Dementia: Understanding, Diagnosing, Treating

Dementia---Understanding-diagnosing-and-treating

Over 5 million people in the U.S. suffer from dementia. Among older individuals, the rate of incidence of dementia is as high as 33%. Because aging itself can have multiple symptoms, it can be difficult to discern if cognitive symptoms are due to normal aging or something more serious. This post takes a look at signs of dementia and how to care for someone with this diagnosis.

Signs of Dementia

Forgetting names or misplacing items can be normal for an older adult. There are, however, cognitive symptoms that may indicate something more serious is happening. Being assessed for dementia should be considered if a person experiences:

  • Becoming lost in a familiar place
  • Calling a familiar object by a different name
  • Forgetting the name of a close friend or relative
  • Inability to recall old memories
  • Struggling with daily living tasks
  • Personality changes
  • Struggling with decision-making

Types of Dementia

Dementia is a broad term that encompasses several conditions. Forms of dementia that are irreversible include:

  • Alzheimer’s – Caused from clumps and tangles of two proteins inside the brain, Alzheimer’s is the most common form of dementia. Alzheimer’s decreases memory and cognitive ability over time, causing sufferers of the disease to be unable to care for themselves independently. 
  • Vascular dementia – Damage to vessels that supply blood to the brain causes this form of dementia. Strokes can accompany this condition. In vascular dementia, memory loss isn’t the most noticeable symptom – slowed thinking, inability to focus or problem solve, and poor organization are more prevalent.
  • Lewy body dementia– Many people became aware of this condition after Robin Williams’ death. Williams was misdiagnosed with Parkinson’s, but later it was found he actually suffered from Lewy body dementia. This form of dementia may cause hallucinations and impact ability to focus. Decreased coordination and slow or rigid movements are also expected with Lewy body dementia. 
  • Frontotemporal dementia – In this form of dementia, nerve cells break down in the part of the brain that oversees personality, language, behavior, thinking, judgment, and movement. The symptoms of frontotemporal dementia will present as noticeable changes to any of these areas.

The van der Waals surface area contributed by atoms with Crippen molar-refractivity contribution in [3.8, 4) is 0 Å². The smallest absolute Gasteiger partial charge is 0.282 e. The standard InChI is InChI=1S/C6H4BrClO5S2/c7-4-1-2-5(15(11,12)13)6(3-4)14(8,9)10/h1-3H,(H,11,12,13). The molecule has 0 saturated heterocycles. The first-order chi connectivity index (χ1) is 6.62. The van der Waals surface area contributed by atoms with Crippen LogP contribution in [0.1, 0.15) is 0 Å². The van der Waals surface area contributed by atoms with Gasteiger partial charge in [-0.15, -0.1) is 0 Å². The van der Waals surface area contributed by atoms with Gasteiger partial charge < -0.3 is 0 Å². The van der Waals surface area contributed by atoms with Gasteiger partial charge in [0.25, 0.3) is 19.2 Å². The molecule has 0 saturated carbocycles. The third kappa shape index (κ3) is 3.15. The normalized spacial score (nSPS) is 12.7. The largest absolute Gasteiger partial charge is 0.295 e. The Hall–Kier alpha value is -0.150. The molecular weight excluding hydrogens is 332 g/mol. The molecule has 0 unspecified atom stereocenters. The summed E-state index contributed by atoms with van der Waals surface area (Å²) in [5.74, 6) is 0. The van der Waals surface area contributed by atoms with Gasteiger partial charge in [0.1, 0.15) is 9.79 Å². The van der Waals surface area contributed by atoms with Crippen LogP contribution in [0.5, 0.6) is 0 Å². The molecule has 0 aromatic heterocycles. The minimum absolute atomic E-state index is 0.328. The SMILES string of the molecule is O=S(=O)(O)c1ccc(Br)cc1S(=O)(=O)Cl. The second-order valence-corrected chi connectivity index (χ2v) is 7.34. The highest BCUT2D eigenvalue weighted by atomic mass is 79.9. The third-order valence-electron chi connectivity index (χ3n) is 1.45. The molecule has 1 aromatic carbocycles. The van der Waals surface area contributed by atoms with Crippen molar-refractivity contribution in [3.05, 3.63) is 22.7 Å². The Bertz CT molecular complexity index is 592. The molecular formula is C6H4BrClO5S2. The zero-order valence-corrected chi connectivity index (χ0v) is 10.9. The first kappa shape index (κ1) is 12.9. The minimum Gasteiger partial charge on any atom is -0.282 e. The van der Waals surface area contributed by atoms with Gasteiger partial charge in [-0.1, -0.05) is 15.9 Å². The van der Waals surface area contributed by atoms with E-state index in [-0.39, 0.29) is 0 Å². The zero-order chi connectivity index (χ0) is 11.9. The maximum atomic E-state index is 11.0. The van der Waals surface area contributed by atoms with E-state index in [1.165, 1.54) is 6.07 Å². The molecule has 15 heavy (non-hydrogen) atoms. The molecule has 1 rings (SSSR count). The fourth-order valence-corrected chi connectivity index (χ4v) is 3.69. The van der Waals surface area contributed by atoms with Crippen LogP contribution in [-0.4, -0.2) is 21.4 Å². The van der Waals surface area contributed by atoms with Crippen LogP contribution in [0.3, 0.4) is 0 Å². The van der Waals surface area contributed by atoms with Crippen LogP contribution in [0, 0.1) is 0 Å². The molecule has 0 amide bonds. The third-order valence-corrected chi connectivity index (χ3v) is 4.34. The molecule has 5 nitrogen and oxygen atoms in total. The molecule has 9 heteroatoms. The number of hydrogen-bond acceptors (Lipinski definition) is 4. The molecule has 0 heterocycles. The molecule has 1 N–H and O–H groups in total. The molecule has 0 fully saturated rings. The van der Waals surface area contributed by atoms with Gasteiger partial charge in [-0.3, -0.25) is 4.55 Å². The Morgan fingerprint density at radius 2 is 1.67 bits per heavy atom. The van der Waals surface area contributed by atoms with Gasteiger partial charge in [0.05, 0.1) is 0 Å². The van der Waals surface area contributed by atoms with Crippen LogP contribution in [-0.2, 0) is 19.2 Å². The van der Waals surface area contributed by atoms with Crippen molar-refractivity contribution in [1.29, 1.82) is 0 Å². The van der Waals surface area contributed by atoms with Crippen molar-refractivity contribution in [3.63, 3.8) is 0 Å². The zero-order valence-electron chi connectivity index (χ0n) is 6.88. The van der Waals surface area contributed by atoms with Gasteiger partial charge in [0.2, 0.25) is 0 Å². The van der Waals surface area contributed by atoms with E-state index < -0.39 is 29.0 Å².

• Mixed dementia – Most common in people over 80, when more than one type of dementia is present at the same time, it is referred to as mixed dementia.

Conditions Related to Dementia

Conditions related to dementia include:

  • Parkinson’s disease – Parkinson’s sufferers experience tremors, limb rigidity, and can also suffer from dementia symptoms. Activists have helped bring this disease to light, and research into treatments is advancing.
  • Traumatic brain injury – TBIs are usually the result of a head trauma. Symptoms of TBI do not always appear immediately, but can include memory issues, aggression, depression, and impaired speech.
  • Huntington’s disease – Unlike most forms of dementia, which aren’t observed until later in life, cognitive impairment due to Huntington’s disease is often observable by the time a person is in their 40s. Huntington’s is a genetic mutation that deteriorates nerve cells in the brain and spinal cord, causing cognitive decline.

Conditions That May Present as Dementia

Many conditions include cognitive related symptoms and can be confused with dementia. Fortunately, the cognitive concerns with these conditions are reversible. These conditions include:

  • Hypoglycemia
  • Thyroid issues
  • Infections
  • Immune disorders
  • Electrolyte imbalances
  • Nutritional deficiencies
  • Subdural hematomas
  • Brain tumors
  • Reactions to medications

How is Dementia Diagnosed?

Doctors will first try to rule out issues like those listed above. They do so via a physical exam, medical history, brain scan, lab work, genetic testing, neurological testing, psychiatric evaluation, or other modalities. 

How is Dementia Treated?

Treatments for dementia vary, depending upon the cause. 

If you think someone you love may have dementia, consult a physician. The most valuable thing you can do for someone with dementia is love and include them. You can help support your loved one by:

  • Keeping their days consistent (especially regarding meals and bedtime).
  • Plan a time for your loved one to do activities they love each day, at the same time each day.
  • Allow them independence as much as is safely possible.
  • Buy them clothing that is easy to put on and take off. Elastic waistbands are helpful, as are large zipper pulls or other large fastenings.
  • Don’t argue. Maintain respect and gentleness.

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